When your goal is to empower your talent on a global scale, it’s important to remember that one size does not fit all. This may seem obvious, but over my career I have seen some companies try to enforce the same off-the-shelf approach globally; more for ease of management and efficiency than to do what’s best for employees.
Whilst there is a strong rationale to keep things consistent wherever possible, when looking at emerging markets, there is a need to strike a balance with protecting and enhancing the culture of the business at a local level. It’s therefore crucial to take the time to get to know local cultures and challenges to ensure the HR approach and solutions are effective.
This can be achieved by investing heavily in key relationships, being flexible and adaptable with your time and never rolling out something new before you’ve really understood each office in your business. Of course there does come a point where you need to be able to move forward with initiatives and changes without doing everything by committee, otherwise nothing would get done. But finding that balance of making changes where necessary, and sticking to your plan when you need to whilst adhering to what makes a local business successful, is the sweet spot to aim for.
A more creative and innovative approach to talent
Sony Music operates in more than 60 countries worldwide with over 5,000 music industry professionals and supports thousands of artists. Each of those countries has different levels of maturity in the music industry. As such, when working in emerging markets where the industry’s infrastructure may still be in its infancy, finding and discovering the best and most creative talent is a real challenge.
This has required us to think bigger and understand that the ‘best’ talent doesn’t always come directly from the music business or have to be parachuted in. In creative industries like music, diversity of thought, diversity of background and diversity of experience is crucial. Our employees must not only understand their audience, they must also reflect the artists we represent and think differently to be ahead of the game.
That’s why we made a decision to significantly scale our dedicated, in-house International Talent Acquisition team, to widen our reach and enable us to be much more creative and innovative in how we recruit in emerging markets. The world of A&R is different to that of a Software Developer so we have had to be more creative and tailored in our approach. That’s why our team launched a number of new initiatives to discover new talent: building strong, long-term relationships across multiple sectors in emerging markets by having a presence at events they attend, integrating into their networks and increasing our profile in their online spaces.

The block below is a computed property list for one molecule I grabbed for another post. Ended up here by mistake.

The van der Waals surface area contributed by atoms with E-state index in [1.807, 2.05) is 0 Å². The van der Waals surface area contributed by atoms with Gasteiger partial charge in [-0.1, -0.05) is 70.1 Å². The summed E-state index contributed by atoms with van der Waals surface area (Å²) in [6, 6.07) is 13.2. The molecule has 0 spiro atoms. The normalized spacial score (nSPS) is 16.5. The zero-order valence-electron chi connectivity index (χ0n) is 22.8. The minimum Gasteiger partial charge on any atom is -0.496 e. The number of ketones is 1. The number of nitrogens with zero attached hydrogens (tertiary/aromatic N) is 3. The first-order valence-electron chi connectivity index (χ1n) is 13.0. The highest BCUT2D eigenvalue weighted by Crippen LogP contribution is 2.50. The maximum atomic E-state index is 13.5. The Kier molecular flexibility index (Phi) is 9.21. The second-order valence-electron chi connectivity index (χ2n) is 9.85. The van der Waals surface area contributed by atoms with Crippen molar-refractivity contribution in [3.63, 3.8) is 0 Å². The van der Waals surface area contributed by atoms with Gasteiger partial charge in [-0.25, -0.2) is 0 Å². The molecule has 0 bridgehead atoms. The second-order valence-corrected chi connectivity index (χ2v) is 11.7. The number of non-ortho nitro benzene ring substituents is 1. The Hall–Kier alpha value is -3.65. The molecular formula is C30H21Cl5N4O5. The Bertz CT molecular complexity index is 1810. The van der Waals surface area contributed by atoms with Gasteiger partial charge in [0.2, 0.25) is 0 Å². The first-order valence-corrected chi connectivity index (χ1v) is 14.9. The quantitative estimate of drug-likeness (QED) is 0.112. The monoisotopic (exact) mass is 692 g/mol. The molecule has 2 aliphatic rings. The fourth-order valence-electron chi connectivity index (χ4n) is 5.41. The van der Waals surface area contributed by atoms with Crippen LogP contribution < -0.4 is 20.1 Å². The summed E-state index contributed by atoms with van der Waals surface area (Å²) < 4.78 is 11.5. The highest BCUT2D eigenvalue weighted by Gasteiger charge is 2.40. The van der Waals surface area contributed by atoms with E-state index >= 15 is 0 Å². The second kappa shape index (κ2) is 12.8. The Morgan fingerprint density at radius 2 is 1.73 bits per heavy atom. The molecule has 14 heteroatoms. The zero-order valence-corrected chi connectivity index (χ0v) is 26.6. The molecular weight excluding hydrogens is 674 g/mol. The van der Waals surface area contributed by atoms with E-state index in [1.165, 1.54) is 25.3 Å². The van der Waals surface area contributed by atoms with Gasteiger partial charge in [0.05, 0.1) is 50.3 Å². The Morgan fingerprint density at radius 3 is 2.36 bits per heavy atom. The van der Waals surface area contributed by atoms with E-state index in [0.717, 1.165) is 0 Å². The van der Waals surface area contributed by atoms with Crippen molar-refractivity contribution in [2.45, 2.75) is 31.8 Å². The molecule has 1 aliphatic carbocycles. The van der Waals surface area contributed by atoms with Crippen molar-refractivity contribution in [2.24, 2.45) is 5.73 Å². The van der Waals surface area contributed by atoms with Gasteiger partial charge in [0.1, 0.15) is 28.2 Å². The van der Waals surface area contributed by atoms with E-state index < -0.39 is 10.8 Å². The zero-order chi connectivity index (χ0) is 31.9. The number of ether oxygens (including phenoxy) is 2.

We have also worked to build a pipeline of future leaders in the music industry in emerging markets through internships and mentoring programs. These initiatives, led by local leaders, have been great at providing a roadmap for successful music industry careers in more mature markets and (when properly tailored to local cultures and dynamics) are also proving fruitful in discovering new talent in emerging markets.
Focusing on strong interpersonal skills, creativity and a passion for music rather than being too prescriptive on qualifications, has allowed us to widen our pool. For example, our internship program at Sony Music Africa, ran in partnership with youth organisation Digify Africa, provides practical real-world experience to disadvantaged youths, and helped us find a permanent employee. Additionally, we have been able to recruit a permanent member of staff through our Sony Music A&R Academy in Russia, who after just 18 months signed one of the now number one artists in Russia.
Nurturing key talent and realizing potential
The challenge in emerging markets is not just how to expand the talent pool. Once you get great talent, it’s important to nurture and empower that talent to ensure they have sustainable careers in the music business.
For example, our Learning & Organisational Development team support all our emerging markets with training and skills enhancement, covering creativity, productivity, and innovation. Employees from all over the world participate, and a key part of the experience is for the attendees to connect with people in other countries to build their networks and learn from each other. We’ve also begun expanding opportunities for employees to work in different countries – both mature and emerging – to share knowledge and diversify their thinking.
When it comes to building sustainable careers for our employees, some of the best work and breakthroughs I’ve seen have emerged once those barriers between countries have been broken down, to make it easier for people to talk and share their learnings.
In multi-national companies with a complex matrix of communication channels, HR can provide great clarity and simplicity by bridging gaps to ensure everyone feels informed, and understands why certain business decisions are made. HR professionals are key to supporting emerging markets, and to be the conduit to advise the business on global initiatives that may not translate to every country in an off-the-shelf way. We’re always working to find that balance and, to be honest, it’s what makes our profession so exciting.
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